How are you using Duolingo as an educator?
'Duolingo teaches languages a way students respond -- on their phone'
"Bradd Cook and fellow German teacher Keith Szalay incorporated the program into their Classroom Without Walls curriculum, which requires students to choose from several activities outside of school to better understand culture, such as eating German food or visiting a museum. Of the 80 children enrolled in introductory German this year, about 30 choose to use Duolingo to fulfill a portion of the requirement." - Shaker Heights High-School, Cleveland, Ohio.
How are using Duolingo as an educator? Share in the comments below.
I have been using it with college students. For my first year students, they have to do five lessons a week, but I give them points based on when they do the lesson. If they do the five lessons on one day, they get less points. I am trying to emphasize that a little everyday is better than a lot on one day a week. I am trying to write an article about the experience. Duolingo is 10% of their grade.
I also use it with third year students who come into the class with different backgrounds. For them, they had the whole semester to complete their trees. It was a way to have them review the basics, without having to spend time in class doing it, and each one could go at their pace.
In general, Duolingo was more successful in my first year course. I am still tweaking everything.
I am also a student of German myself here, so I can know what the students go through.
Thanks! I am trying now to write an article about it. I collected some information from the students, their opinions about it and how useful they found it and I have to put everything together now.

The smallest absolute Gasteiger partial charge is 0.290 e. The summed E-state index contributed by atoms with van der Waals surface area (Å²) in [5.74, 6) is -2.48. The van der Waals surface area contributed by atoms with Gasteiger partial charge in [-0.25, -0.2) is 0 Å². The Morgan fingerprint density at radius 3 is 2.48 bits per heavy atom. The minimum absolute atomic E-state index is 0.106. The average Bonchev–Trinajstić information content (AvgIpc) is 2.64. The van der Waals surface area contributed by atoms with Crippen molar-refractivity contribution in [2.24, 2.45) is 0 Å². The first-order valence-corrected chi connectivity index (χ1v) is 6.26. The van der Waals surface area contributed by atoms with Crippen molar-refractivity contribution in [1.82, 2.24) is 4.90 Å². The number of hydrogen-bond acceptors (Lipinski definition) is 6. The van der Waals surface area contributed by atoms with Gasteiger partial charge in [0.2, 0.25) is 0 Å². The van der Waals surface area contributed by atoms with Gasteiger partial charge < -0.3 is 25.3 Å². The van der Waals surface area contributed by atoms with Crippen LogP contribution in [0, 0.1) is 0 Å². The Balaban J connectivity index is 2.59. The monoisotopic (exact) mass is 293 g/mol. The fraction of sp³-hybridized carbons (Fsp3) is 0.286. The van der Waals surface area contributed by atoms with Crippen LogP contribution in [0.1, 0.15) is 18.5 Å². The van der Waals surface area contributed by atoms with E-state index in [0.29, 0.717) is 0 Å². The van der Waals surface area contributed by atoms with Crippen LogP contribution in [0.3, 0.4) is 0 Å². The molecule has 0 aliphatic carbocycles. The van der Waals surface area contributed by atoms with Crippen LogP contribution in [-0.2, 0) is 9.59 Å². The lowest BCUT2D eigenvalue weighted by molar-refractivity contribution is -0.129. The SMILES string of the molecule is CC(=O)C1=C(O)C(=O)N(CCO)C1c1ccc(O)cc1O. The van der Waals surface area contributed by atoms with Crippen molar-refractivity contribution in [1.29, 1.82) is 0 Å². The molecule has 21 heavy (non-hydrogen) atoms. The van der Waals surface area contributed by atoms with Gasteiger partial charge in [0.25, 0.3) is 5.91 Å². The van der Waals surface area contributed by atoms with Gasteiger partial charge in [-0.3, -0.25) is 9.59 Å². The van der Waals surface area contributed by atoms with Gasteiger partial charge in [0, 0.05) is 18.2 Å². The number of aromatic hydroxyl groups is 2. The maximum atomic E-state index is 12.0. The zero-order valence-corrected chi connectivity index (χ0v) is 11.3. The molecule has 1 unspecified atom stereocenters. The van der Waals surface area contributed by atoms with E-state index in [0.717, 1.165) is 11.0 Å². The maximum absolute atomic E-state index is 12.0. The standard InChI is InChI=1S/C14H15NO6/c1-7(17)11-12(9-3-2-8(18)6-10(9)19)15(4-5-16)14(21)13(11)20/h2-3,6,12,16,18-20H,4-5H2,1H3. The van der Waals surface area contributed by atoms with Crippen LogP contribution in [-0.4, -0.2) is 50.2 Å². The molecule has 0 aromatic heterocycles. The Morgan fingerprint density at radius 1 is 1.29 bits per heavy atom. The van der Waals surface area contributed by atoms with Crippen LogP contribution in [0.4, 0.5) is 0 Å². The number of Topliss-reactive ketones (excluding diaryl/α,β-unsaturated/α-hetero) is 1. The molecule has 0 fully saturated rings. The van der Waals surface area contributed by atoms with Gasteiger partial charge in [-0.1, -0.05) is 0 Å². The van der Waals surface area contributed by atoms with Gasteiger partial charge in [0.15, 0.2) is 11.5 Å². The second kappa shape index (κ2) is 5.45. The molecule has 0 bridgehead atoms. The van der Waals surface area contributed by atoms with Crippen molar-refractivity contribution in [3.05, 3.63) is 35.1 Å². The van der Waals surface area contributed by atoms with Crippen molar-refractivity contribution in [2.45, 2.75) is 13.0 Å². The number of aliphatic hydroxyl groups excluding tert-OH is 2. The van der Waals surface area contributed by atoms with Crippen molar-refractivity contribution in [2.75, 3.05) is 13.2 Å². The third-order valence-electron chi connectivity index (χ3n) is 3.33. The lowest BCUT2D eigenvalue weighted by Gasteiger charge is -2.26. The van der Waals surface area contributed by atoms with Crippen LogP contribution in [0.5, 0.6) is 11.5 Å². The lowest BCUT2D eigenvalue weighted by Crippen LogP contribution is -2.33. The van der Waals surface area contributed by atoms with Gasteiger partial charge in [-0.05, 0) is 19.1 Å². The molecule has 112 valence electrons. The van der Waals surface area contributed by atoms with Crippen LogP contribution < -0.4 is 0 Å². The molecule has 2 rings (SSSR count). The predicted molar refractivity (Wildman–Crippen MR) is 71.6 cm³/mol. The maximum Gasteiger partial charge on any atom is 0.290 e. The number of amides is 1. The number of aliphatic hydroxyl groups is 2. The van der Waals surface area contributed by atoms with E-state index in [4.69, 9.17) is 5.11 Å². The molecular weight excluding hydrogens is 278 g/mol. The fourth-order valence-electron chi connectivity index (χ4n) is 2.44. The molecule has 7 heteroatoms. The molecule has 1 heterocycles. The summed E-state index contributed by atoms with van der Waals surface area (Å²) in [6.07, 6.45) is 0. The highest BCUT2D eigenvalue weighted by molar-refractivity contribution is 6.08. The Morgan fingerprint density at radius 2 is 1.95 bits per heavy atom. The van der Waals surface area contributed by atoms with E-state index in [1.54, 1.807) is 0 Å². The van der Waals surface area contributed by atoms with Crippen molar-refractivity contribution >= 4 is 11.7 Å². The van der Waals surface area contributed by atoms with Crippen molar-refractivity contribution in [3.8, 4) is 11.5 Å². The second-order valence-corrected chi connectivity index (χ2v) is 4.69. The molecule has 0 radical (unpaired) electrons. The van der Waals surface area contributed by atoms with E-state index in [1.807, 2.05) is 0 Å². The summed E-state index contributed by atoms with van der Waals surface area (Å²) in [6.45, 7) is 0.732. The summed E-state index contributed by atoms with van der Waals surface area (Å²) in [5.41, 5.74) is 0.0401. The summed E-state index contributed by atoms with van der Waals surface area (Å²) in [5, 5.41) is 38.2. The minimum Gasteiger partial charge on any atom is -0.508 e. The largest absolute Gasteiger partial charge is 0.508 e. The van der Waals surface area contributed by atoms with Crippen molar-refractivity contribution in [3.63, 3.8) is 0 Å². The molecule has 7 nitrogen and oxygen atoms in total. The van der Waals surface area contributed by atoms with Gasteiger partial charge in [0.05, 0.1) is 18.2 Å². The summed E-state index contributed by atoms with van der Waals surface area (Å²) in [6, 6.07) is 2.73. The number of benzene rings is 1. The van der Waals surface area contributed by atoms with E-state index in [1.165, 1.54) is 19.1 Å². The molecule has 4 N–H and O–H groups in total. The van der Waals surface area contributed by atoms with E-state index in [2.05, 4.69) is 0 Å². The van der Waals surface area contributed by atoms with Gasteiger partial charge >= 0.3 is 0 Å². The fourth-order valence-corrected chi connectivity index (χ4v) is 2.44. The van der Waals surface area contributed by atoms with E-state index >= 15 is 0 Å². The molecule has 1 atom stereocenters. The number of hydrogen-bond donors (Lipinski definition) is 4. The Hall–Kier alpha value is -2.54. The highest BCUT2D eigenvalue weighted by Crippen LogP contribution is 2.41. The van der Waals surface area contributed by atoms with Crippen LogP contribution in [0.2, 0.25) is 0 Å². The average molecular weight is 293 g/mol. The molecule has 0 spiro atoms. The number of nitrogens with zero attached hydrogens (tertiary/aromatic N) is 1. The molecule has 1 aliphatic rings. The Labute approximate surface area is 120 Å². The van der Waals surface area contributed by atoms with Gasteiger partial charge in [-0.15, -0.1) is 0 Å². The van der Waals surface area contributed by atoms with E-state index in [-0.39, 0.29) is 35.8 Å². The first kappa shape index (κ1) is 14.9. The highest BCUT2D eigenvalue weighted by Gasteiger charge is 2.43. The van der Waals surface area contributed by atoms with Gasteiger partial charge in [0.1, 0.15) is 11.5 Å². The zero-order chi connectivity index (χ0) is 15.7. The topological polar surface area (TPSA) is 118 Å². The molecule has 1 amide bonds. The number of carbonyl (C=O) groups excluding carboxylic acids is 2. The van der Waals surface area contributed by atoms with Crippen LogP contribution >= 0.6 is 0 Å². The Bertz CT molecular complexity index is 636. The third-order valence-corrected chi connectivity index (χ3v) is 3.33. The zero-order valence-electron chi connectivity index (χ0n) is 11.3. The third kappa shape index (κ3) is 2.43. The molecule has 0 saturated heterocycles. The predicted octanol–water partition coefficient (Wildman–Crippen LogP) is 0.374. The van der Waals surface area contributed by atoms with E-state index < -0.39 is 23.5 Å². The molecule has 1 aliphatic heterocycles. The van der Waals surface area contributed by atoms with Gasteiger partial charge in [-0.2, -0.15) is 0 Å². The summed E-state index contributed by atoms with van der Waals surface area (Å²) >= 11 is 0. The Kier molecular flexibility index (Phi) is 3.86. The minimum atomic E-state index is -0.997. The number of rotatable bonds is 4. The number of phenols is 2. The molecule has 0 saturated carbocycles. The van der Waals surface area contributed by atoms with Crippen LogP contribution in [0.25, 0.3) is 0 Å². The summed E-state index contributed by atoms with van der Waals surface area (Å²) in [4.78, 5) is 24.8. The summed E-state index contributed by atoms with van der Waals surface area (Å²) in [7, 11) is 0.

Together with some other teachers who use Duolingo, we also created a Google Doc with the contents of the Spanish tree, so other teachers can use it as well. The information about the tree is in this post: https://www.duolingo.com/comment/6938091
I teach Spanish in a private high school near Palo Alto, California. My students are required to do Duolingo as an ongoing assignment which is evaluated every Monday. It is counted as homework and worth about 15% of their grade. While I am computing their grades for the previous week and entering them in Aeries (our grade and attendance tracking program), they have the hour on Monday to get ahead in Duolingo. They have some liberty on what they do and the pace they take. I've worked out a rather complicated system for assessing their work -- you may view it here. Feel free to use it, especially if you'll provide some feedback.
Sometimes I level the playing field by requiring them all to finish a given skill which they will be tested on. I am getting faster at computing their scores with this system. It seems to be giving good results. The majority of my students are managing to earn a grade of B or higher. It is also personally satisfying to see their names with a decent number of XP on the leaderboard, as opposed to before (when I didn't grade DL). I used to see just a few fanatics, while the majority had zeros or few XP and streaks of zero or one. Now many of them have become aficionados!
I make them all follow each other so they are all on the same leaderboard. On Mondays the top three (as per Sunday at 4:00 pm, right before the leaderboard resets in our time zone) get to spin a Wheel of Fortune I have, and they can win homework passes, extra credit, bocadillos (snacks), pegatinas (stickers), etc.
I teach pre-K through Spanish 2 (9th grade) so I use a lot of different resources. I teach at a small independent, private school so I have the freedom to design the scope and sequence and choose my curriculum. (It's pretty awesome.) I introduce Duolingo in 5th grade. (I find that before that their English spelling and reading skills are not good enough to pass the lessons.) In 5th-6th grade I don't use books. I do grammar lessons with Visual Links and use a lot of www.senorwooly.com In the Jr High I loosely follow the Realidades books 1 and 2 and also a lot of Senor Wooly to keep it fun. Duolingo has improved and filled gaps in my program more than any other resource available. Keep up the amazing work. I am happy to see the program keep improving.